Help with funding.

There are a number of different ways to fund your care. When you contact us to enquire about arranging care, we look at all your options as a matter of course but here is a summary of the various Government, local authority and NHS funding

Personal budgets

The government allocates a Personal Budget to each person who is eligible, which is given to applicants after a successful assessment. This budget can be paid to you directly by your local authority or you can instruct them to make payments to your care provider on your behalf . You can also choose a combination of the above (for example, a direct payment with some council-arranged care and support).

Direct payments

You may qualify for financial help with your care via Direct Payments provided by your local council. This funding gives you the most control over your care and means that if you are unhappy with the services you’re getting, you can decide to change who gives you the care services without the process of going through the local authority. However, with this freedom comes the responsibility of accounting for how the budget is spent as well as additional responsibilities if you decide to become an employer and hire a personal assistant with your direct payment.

Local authority funded care services

Your local authority (or council) may cover some or all of the cost of care in some circumstances, but its help is means-tested. This means that who pays depends on what your needs are, how much money you have, and what level and type of care and support you require. For most people needing social care services, the first place to start is by asking your local authority for an assessment of your social care and support needs.
If the local authority considers that you need support, it will then carry out an assessment of your finances. Currently, local authorities won’t provide care services if you have more than £23,250 in savings and property (your ‘capital’). However, from April 2020, this threshold will rise (as well as the introduction of a cap on care costs), so more people will be eligible for help.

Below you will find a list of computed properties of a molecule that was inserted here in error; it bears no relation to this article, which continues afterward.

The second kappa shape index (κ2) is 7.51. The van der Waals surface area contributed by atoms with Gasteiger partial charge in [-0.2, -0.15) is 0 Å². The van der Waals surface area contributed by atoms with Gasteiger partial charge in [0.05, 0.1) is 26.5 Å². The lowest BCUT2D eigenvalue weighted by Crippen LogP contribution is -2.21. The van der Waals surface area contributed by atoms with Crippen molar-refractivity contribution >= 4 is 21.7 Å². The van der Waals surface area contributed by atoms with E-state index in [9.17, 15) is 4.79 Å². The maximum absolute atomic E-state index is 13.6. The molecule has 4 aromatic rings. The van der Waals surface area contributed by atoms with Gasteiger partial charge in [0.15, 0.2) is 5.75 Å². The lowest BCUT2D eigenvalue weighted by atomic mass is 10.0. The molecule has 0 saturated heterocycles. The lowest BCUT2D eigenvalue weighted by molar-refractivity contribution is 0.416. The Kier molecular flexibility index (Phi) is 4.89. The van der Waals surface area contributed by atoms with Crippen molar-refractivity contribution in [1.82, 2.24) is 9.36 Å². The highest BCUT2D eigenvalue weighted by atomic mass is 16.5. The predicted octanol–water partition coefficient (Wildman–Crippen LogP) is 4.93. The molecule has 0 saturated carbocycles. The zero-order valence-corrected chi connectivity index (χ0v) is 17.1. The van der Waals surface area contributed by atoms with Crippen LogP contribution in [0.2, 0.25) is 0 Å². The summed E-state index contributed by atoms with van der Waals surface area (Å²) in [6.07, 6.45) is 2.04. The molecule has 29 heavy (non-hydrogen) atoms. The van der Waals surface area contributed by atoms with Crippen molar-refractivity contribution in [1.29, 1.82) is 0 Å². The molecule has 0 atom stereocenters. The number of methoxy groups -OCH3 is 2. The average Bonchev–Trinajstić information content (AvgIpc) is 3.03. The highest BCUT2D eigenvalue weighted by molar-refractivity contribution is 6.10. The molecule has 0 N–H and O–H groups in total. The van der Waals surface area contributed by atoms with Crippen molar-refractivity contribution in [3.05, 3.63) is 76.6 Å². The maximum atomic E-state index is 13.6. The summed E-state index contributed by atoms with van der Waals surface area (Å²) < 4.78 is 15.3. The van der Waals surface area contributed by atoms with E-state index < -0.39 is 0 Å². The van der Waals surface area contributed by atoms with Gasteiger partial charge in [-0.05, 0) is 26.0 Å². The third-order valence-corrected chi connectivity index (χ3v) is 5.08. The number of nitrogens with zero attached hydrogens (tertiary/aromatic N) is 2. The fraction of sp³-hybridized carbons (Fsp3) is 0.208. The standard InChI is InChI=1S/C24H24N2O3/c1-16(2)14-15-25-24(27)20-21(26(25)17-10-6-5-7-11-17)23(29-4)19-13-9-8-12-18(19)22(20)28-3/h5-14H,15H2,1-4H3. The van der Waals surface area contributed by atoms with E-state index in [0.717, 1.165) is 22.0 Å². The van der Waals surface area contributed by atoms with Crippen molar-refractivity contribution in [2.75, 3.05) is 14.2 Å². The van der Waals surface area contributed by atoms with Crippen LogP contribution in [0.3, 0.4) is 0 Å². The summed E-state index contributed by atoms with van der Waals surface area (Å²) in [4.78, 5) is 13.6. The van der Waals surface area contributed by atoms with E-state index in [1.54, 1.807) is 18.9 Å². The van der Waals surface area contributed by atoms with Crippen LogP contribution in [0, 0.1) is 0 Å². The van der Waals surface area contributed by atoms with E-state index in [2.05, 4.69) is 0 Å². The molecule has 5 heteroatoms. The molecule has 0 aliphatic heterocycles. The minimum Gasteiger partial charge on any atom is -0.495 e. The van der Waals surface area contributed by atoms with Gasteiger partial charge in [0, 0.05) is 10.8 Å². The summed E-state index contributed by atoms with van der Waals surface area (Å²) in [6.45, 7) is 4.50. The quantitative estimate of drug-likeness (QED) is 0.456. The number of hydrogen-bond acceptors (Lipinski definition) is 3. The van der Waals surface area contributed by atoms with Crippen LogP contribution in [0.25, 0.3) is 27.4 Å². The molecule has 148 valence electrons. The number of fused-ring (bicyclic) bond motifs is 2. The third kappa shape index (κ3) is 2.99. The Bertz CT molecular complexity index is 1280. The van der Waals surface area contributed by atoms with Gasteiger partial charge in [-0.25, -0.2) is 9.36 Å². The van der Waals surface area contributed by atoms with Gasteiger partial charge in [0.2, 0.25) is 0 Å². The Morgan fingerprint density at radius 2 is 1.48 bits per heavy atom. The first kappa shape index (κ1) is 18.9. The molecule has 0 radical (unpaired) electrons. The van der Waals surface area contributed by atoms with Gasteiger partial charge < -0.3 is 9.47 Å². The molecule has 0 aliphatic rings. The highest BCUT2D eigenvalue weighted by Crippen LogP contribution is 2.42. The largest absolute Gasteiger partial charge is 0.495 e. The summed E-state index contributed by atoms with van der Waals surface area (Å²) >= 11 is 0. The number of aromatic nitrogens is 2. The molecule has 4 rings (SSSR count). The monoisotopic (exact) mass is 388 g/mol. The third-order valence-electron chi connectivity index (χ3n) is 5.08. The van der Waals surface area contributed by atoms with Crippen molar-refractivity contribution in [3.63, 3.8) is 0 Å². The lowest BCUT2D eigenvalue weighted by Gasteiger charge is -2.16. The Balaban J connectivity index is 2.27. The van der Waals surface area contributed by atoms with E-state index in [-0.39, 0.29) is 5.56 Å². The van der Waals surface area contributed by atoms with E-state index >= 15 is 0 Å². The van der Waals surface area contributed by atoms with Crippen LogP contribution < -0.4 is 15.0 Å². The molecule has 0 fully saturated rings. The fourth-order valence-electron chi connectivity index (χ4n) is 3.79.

Private payments

If your relation is not eligible for Government funding then there are a number of options available to help fund any care needed privately. These may include investing in an ‘immediate needs’ annuity or releasing some or all of the equity in your home. In all cases we would advise that you sought long-term care funding advice from a specialist financial adviser.

You may qualify for some level of funding allowances from your local authority or the NHS:

Attendance Allowance

This can be claimed by anyone over 65 who is mentally or physically disabled for help with personal care. Current payments are either £55.10 or £82.30 per week (depending on the level of care you require) and are not means tested, are tax free and are usually added to pension payments. You can apply for Attendance Allowance online and we are always on hand to help you with your application.

NHS Continuing Healthcare and funded nursing care

The NHS fund a non-means tested package of care funding for those with an assessed health need. An assessor will look at your day-to-day needs and the care funding can be used in your own home. The Care to Be Different organisation supports eligible families to secure NHS continuing healthcare funding. You can find out more at or we would be happy to help you through the process.

Pension credit

This tops up your weekly pension income if it is below the threshold (£148.35 if you are single, £226.50 if you have a partner) to provide a guaranteed minimum level of income (Guarantee Credit). These amounts may be more depending on your individual circumstances.

Council tax

Subject to an assessment, and if your savings are less than £16,000, you can apply for your Council Tax payments to be reduced. With a formal diagnosis of dementia, Council tax payments will also be further reduced. Additionally, if a council tax single occupancy reduction is being claimed, a live-in carer will not effect this benefit.